double x, sum = 0.0;
	step = 1.0/(double) num_steps;
	#pragma omp parallel for private(x) reduction(+:sum)
	for (i=0; I <num_steps; i++){
	x = (i +0.5) * step;
	sum = sum + 4.0/(1.0 + x * x);
	pi = step * sum;

At this point, if you?re confused by the OpenMP* jargon, don?t worry about it. The important concept here is that this loop has some serious loop-dependent challenges, but we can still parallelize it by managing those dependencies. This is made very easy for us with OpenMP*; it is also possible to do this with traditional, explicit threading implementations.

Do you have a sequential algorithm (i.e. Huffman encoding)?

Sequential algorithms are one of the single biggest challenges to parallelizing existing serial code. By definition, a sequential algorithm has to be processed in a certain order to obtain the correct result. A classic example of such an algorithm is Huffman encoding. This is commonly used in codecs and creates a dependency for the current frame on previous frames with the purpose of reducing the bitrate of encoded content. Unfortunately, this poses some serious challenges for parallelizing the code. While there are methods for overcoming these limitations for specific algorithms, they greatly exceed the scope of this article. For simplicity, when attempting to thread a sequential algorithm, try to determine if the algorithm can be changed to a more parallel-friendly one or move on to other candidates.

Is it a function?

Often, hot code will comprise an entire function. When this function is called iteratively (within a loop body), or independent of other hot functions, it may be possible to parallelize it using functional decomposition. This involves spawning a new thread to execute the function, allowing the parent thread to continue what it was doing (assuming the task the function performs is not gating to continued loop execution). The classic example of this scenario is the automatic spell checker feature of a word processor. The word processor runs a loop waiting for user input. When it receives input, a separate thread within the loop begins scanning the word you are typing, while the parent thread continues to accept your input.

Other conditions

There are many other operations that lend themselves to parallelization. While a detailed discussion of them is beyond the scope of this article, there is one that is worth mentioning. Often, in serial code, sections exist where tasks are performed sequentially, but not out of any innate requirement to do so.



Quite often many opportunities to parallelize serial code do exist, and threading the code can offer significant performance benefits. Recognizing and taking advantage of these opportunities require you to understand parallelism concepts, the different programming methods that can be used to implement parallelism, and how to identify these opportunities. By using available profiling and threading tools on the market, such as Intel® Performance Bottleneck Analyzer, you can quickly identify threading opportunities in serial code. Then, after identifying potential challenges to threading the serial portion, threading methods, such as OpenMP*, can help you quickly parallelize your code. While there are challenges to parallelizing serial code, there are also effective techniques and threading methods to overcome those challenges. The result is a well-tuned, high-performance parallel application.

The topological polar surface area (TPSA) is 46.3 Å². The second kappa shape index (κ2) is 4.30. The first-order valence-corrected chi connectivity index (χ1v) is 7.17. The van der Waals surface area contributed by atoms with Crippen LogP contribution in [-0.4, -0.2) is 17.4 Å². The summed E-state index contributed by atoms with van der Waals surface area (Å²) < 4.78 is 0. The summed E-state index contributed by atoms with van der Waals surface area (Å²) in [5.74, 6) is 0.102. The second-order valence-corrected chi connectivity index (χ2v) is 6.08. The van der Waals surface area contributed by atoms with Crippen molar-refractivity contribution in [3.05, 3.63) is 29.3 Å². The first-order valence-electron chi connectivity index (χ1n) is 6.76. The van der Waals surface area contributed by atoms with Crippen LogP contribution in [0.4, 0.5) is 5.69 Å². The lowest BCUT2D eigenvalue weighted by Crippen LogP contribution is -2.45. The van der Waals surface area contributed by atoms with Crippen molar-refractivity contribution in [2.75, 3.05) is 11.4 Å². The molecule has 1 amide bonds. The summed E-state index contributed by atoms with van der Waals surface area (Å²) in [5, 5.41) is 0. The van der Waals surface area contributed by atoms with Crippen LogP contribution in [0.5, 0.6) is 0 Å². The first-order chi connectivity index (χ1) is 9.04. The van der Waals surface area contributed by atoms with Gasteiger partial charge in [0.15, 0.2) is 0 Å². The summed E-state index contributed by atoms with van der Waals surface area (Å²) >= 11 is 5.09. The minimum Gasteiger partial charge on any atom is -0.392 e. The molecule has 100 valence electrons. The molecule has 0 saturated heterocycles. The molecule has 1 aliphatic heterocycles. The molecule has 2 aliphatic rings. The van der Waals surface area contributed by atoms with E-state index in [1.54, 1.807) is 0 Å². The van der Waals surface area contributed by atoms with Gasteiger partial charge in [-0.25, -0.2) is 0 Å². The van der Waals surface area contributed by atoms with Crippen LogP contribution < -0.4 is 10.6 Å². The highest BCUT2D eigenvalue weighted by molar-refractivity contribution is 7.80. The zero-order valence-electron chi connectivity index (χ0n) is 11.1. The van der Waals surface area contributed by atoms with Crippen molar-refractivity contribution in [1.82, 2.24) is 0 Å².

The tools referenced in this article can be found here:

Intel® VTune™ Amplifier
Intel® Performance Tuning Utility
Intel® Performance Bottleneck Analyzer
Intel® Threading Building Blocks


Get involved in the Community


The best way to learn is to share with others on the same path. Please tell us about your efforts in creating parallel applications, including what has worked and what hasn't. Connect with industry peers as well as Intel experts to help resolve any outstanding issues you may encounter (or to help someone else out): Community Forum: Threading on Intel® Parallel Architectures

About the Authors


Erik Niemeyer is a Software Engineer in the Software & Solutions Group at Intel Corporation. Erik has been working on performance optimization of applications running on Intel microprocessors for over a decade. Erik specializes in rapid parallel development and micro-architectural tuning. When Erik is not working he can probably be found on top of a mountain somewhere. Erik can be reached at


Ken Strandberg is principal of Catlow Communications*, a technical marketing communications firm ( Mr. Strandberg writes a wide range of technical marketing and non-marketing content, video and interactive scripts, and educational programming for emerging technology companies, Fortune 100 enterprises, and multi-national corporations. He writes across a broad range of hardware and software industries. Mr. Strandberg can be reached at